Mrs. Naughton said, “I want each of you to stand up and say your name and one thing you did this summer.” Wavy felt it building all around her. The curiosity, the watching, like butter bubbling on the skillet before she poured Kellen’s eggs in.
Down the rows they went, following the alphabet. That was how Mrs. Naughton arranged the desks, so that Wavy was near the end. Maybe something would happen before they got to her. Maybe the fire alarm would go off. Or maybe there would be a tornado like there was in the spring. They had all gone into the dark hallway behind the gymnasium and lots of kids had cried. Wavy liked it. The darkness and the strange huddling, waiting for a tornado to come and tear the school away.
Nothing like that happened. It never did when you wanted it to. Just like Mama was only Good Mama when she wanted to be. Not when you wanted her to be.
Then it was time for the girl next to Wavy to stand up. Her name was Caroline Peters and over the summer she visited her grandmother in Connecticut. And her grandmother had a Persian cat with very long white fur. And and and …
“That’s enough, Caroline,” Mrs. Naughton said. “One thing.”
Wavy saw what kind of trick it was. She had something to say. She had several things to say. She had gone to visit her cousins in Tulsa. She had learned to adjust the idle on a Harley-Davidson Softail. She had gone into the meadow and watched stars with Kellen. Her little brother had learned to walk and how to say her name. She had cooked dinner for Kellen when he was tired and he had let her take care of him. While he was asleep she had kissed him.
That was the trick. To make her want to say something, even though it wasn’t safe. Mrs. Naughton was looking at her. Frowning.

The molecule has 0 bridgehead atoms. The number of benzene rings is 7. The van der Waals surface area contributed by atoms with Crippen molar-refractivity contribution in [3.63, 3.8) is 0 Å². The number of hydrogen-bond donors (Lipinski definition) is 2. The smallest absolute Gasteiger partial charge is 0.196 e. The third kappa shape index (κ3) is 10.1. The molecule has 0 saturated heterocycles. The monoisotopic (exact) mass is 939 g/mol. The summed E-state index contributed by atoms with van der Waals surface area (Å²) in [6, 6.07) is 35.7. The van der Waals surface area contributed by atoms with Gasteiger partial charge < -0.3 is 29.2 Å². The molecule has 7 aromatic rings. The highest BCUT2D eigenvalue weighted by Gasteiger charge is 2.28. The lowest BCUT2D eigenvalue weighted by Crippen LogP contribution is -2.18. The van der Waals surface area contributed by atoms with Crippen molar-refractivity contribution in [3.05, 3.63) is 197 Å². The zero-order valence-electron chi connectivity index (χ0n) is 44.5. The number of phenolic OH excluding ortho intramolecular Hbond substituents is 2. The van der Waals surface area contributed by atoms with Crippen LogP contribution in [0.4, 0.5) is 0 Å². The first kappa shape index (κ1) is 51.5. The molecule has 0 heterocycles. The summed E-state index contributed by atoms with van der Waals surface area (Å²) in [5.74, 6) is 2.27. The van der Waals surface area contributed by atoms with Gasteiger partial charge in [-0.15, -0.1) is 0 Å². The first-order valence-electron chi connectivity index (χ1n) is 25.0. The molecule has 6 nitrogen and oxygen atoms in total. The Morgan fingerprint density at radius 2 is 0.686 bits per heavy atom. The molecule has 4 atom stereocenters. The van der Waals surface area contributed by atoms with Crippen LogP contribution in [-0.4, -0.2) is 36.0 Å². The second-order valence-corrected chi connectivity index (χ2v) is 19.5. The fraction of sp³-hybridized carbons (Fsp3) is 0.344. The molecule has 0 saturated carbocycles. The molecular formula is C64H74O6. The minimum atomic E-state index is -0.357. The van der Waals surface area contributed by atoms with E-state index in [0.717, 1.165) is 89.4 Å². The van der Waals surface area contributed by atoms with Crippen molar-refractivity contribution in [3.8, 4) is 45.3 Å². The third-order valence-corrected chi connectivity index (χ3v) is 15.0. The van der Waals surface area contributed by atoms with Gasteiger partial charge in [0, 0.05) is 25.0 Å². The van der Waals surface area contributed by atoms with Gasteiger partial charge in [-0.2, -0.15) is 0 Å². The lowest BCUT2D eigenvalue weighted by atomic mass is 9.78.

“Go ahead, dear. Stand up and say your name and one thing you did this summer. Don’t be shy.”
Shy. Like she was afraid to speak. That was a trick, too. Like the kids on the playground daring each other, saying, “What are you, chicken?” Wavy wasn’t chicken, but she wasn’t stupid enough to fall for that trick.
“Mrs. Naughton,” said Caroline Peters.
“You’ve already had your turn, Caroline.”
“That’s Wavy Quinn. She can’t talk.”
“She most certainly can talk. She chooses not to talk. And if she persists with that behavior in my classroom, it’s going to earn her a mark on the board.”
Mrs. Naughton walked to the chalkboard and wrote “Wavy Quinn” in the upper right corner. Later in the day, she put a little mark next to Wavy’s name. After recess, she also wrote “Michael Ames” and “Jimmy Didier.” Jimmy got a mark next to his name, too, but that was for talking too much.
Every day it was like that. Wavy’s name wasn’t always the first one of the board, but it always went on the board. If it hadn’t been on the board before lunch, it went on the board after lunch, because Mrs. Naughton said she had to eat lunch. Or else a mark on the board.
One day, Wavy came back from lunch and wrote her own name on the board. She liked the way her W looked better, with the pretty arches on either side and the elegant loop in the middle.
“That is not your job. I am the teacher and you are a very disrespectful little girl,” Mrs. Naughton said through clenched teeth as she erased Wavy’s name. She rewrote it with a plain W and put a mark next to it. Not eating lunch. Being disrespectful. That was what Wavy’s grade report said at the quarter. A list of every day Wavy’s name had been on the board and why.